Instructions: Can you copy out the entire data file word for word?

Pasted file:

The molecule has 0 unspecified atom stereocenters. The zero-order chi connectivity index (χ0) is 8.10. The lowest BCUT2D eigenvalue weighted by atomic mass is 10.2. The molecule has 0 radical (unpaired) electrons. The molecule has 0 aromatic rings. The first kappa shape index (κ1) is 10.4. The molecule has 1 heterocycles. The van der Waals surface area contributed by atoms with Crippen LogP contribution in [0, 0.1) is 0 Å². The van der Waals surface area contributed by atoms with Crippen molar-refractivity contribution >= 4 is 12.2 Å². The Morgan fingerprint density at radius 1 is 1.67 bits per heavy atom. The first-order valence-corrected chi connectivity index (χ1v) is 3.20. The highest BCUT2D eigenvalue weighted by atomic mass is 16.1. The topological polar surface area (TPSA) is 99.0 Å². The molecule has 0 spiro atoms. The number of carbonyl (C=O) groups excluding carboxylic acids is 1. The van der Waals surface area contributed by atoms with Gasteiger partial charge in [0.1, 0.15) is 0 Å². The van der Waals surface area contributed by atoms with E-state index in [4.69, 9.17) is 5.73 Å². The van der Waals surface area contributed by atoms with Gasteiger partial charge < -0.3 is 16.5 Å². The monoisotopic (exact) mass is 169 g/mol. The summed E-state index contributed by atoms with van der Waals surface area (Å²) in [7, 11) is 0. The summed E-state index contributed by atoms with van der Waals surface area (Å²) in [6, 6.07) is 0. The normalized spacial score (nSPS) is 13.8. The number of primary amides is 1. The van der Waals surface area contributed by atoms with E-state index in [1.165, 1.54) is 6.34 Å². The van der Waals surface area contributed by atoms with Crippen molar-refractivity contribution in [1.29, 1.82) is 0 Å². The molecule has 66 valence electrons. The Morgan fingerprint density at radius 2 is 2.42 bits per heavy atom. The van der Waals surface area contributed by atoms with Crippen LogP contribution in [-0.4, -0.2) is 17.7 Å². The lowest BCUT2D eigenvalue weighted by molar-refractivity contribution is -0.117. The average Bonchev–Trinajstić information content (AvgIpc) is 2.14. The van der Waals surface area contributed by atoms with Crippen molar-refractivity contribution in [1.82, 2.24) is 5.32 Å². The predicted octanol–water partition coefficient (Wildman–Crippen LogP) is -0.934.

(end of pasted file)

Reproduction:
The molecule has 0 unspecified atom stereocenters. The zero-order chi connectivity index (χ0) is 8.10. The lowest BCUT2D eigenvalue weighted by atomic mass is 10.2. The molecule has 0 radical (unpaired) electrons. The molecule has 0 aromatic rings. The first kappa shape index (κ1) is 10.4. The molecule has 1 heterocycles. The van der Waals surface area contributed by atoms with Crippen LogP contribution in [0, 0.1) is 0 Å². The van der Waals surface area contributed by atoms with Crippen molar-refractivity contribution >= 4 is 12.2 Å². The Morgan fingerprint density at radius 1 is 1.67 bits per heavy atom. The first-order valence-corrected chi connectivity index (χ1v) is 3.20. The highest BCUT2D eigenvalue weighted by atomic mass is 16.1. The topological polar surface area (TPSA) is 99.0 Å². The molecule has 0 spiro atoms. The number of carbonyl (C=O) groups excluding carboxylic acids is 1. The van der Waals surface area contributed by atoms with Gasteiger partial charge in [0.1, 0.15) is 0 Å². The van der Waals surface area contributed by atoms with E-state index in [4.69, 9.17) is 5.73 Å². The van der Waals surface area contributed by atoms with Gasteiger partial charge < -0.3 is 16.5 Å². The monoisotopic (exact) mass is 169 g/mol. The summed E-state index contributed by atoms with van der Waals surface area (Å²) in [7, 11) is 0. The summed E-state index contributed by atoms with van der Waals surface area (Å²) in [6, 6.07) is 0. The normalized spacial score (nSPS) is 13.8. The number of primary amides is 1. The van der Waals surface area contributed by atoms with E-state index in [1.165, 1.54) is 6.34 Å². The van der Waals surface area contributed by atoms with Crippen molar-refractivity contribution in [1.29, 1.82) is 0 Å². The molecule has 66 valence electrons. The Morgan fingerprint density at radius 2 is 2.42 bits per heavy atom. The van der Waals surface area contributed by atoms with Crippen LogP contribution in [-0.4, -0.2) is 17.7 Å². The lowest BCUT2D eigenvalue weighted by molar-refractivity contribution is -0.117. The average Bonchev–Trinajstić information content (AvgIpc) is 2.14. The van der Waals surface area contributed by atoms with Crippen molar-refractivity contribution in [1.82, 2.24) is 5.32 Å². The predicted octanol–water partition coefficient (Wildman–Crippen LogP) is -0.934.